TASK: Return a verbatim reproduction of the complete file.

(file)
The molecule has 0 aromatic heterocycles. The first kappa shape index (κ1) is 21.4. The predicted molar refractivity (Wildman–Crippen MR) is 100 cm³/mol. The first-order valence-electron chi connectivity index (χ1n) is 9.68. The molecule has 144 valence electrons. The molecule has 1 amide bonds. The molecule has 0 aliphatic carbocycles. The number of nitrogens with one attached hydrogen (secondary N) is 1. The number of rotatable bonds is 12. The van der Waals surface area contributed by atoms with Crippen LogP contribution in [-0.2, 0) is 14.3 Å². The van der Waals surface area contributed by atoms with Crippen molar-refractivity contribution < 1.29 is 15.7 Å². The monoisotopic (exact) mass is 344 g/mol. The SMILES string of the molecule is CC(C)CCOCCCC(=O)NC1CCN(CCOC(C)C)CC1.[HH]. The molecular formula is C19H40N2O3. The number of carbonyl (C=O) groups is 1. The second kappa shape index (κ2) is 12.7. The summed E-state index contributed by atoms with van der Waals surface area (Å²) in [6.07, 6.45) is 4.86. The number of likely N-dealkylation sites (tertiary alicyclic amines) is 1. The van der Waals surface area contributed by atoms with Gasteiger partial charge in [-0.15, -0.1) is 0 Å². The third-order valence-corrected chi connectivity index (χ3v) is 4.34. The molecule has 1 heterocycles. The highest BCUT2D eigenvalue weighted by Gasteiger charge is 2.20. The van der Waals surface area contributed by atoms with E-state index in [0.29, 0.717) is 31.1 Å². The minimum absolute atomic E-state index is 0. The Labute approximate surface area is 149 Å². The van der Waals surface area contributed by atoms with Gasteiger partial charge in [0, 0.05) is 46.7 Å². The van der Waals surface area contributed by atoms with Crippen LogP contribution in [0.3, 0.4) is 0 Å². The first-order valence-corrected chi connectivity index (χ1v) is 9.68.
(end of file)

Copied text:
The molecule has 0 aromatic heterocycles. The first kappa shape index (κ1) is 21.4. The predicted molar refractivity (Wildman–Crippen MR) is 100 cm³/mol. The first-order valence-electron chi connectivity index (χ1n) is 9.68. The molecule has 144 valence electrons. The molecule has 1 amide bonds. The molecule has 0 aliphatic carbocycles. The number of nitrogens with one attached hydrogen (secondary N) is 1. The number of rotatable bonds is 12. The van der Waals surface area contributed by atoms with Crippen LogP contribution in [-0.2, 0) is 14.3 Å². The van der Waals surface area contributed by atoms with Crippen molar-refractivity contribution < 1.29 is 15.7 Å². The monoisotopic (exact) mass is 344 g/mol. The SMILES string of the molecule is CC(C)CCOCCCC(=O)NC1CCN(CCOC(C)C)CC1.[HH]. The molecular formula is C19H40N2O3. The number of carbonyl (C=O) groups is 1. The second kappa shape index (κ2) is 12.7. The summed E-state index contributed by atoms with van der Waals surface area (Å²) in [6.07, 6.45) is 4.86. The number of likely N-dealkylation sites (tertiary alicyclic amines) is 1. The van der Waals surface area contributed by atoms with Gasteiger partial charge in [-0.15, -0.1) is 0 Å². The third-order valence-corrected chi connectivity index (χ3v) is 4.34. The molecule has 1 heterocycles. The highest BCUT2D eigenvalue weighted by Gasteiger charge is 2.20. The van der Waals surface area contributed by atoms with E-state index in [0.29, 0.717) is 31.1 Å². The minimum absolute atomic E-state index is 0. The Labute approximate surface area is 149 Å². The van der Waals surface area contributed by atoms with Gasteiger partial charge in [0, 0.05) is 46.7 Å². The van der Waals surface area contributed by atoms with Crippen LogP contribution in [0.3, 0.4) is 0 Å². The first-order valence-corrected chi connectivity index (χ1v) is 9.68.